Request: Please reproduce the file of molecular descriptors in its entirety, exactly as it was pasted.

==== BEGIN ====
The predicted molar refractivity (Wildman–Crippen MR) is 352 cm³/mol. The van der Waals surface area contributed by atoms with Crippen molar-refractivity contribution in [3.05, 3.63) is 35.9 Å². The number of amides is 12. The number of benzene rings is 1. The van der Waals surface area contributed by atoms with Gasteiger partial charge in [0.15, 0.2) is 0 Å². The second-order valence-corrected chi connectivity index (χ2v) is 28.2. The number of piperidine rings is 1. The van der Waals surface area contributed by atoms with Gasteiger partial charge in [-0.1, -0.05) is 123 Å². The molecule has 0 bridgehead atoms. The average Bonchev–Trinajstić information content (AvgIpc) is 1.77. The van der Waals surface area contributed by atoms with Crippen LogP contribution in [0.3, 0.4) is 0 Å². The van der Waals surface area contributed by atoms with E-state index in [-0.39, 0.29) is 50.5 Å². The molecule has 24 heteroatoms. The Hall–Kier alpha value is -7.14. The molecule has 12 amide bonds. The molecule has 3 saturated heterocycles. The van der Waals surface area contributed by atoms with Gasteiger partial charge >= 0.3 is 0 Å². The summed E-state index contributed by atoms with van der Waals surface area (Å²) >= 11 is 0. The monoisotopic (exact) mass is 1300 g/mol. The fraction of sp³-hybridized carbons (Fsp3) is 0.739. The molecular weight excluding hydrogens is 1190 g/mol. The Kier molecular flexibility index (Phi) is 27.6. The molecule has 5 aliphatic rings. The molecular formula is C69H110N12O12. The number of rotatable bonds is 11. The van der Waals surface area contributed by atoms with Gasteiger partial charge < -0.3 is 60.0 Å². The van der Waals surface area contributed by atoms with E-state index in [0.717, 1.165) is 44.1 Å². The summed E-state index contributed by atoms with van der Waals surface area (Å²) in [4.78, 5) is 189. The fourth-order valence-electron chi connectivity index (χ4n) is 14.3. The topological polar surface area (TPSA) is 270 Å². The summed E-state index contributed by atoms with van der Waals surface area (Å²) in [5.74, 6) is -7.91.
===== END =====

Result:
The predicted molar refractivity (Wildman–Crippen MR) is 352 cm³/mol. The van der Waals surface area contributed by atoms with Crippen molar-refractivity contribution in [3.05, 3.63) is 35.9 Å². The number of amides is 12. The number of benzene rings is 1. The van der Waals surface area contributed by atoms with Gasteiger partial charge in [0.15, 0.2) is 0 Å². The second-order valence-corrected chi connectivity index (χ2v) is 28.2. The number of piperidine rings is 1. The van der Waals surface area contributed by atoms with Gasteiger partial charge in [-0.1, -0.05) is 123 Å². The molecule has 0 bridgehead atoms. The average Bonchev–Trinajstić information content (AvgIpc) is 1.77. The van der Waals surface area contributed by atoms with Crippen LogP contribution in [0.3, 0.4) is 0 Å². The van der Waals surface area contributed by atoms with E-state index in [-0.39, 0.29) is 50.5 Å². The molecule has 24 heteroatoms. The Hall–Kier alpha value is -7.14. The molecule has 12 amide bonds. The molecule has 3 saturated heterocycles. The van der Waals surface area contributed by atoms with Gasteiger partial charge >= 0.3 is 0 Å². The summed E-state index contributed by atoms with van der Waals surface area (Å²) >= 11 is 0. The monoisotopic (exact) mass is 1300 g/mol. The fraction of sp³-hybridized carbons (Fsp3) is 0.739. The molecular weight excluding hydrogens is 1190 g/mol. The Kier molecular flexibility index (Phi) is 27.6. The molecule has 5 aliphatic rings. The molecular formula is C69H110N12O12. The number of rotatable bonds is 11. The van der Waals surface area contributed by atoms with Gasteiger partial charge < -0.3 is 60.0 Å². The van der Waals surface area contributed by atoms with E-state index in [0.717, 1.165) is 44.1 Å². The summed E-state index contributed by atoms with van der Waals surface area (Å²) in [4.78, 5) is 189. The fourth-order valence-electron chi connectivity index (χ4n) is 14.3. The topological polar surface area (TPSA) is 270 Å². The summed E-state index contributed by atoms with van der Waals surface area (Å²) in [5.74, 6) is -7.91.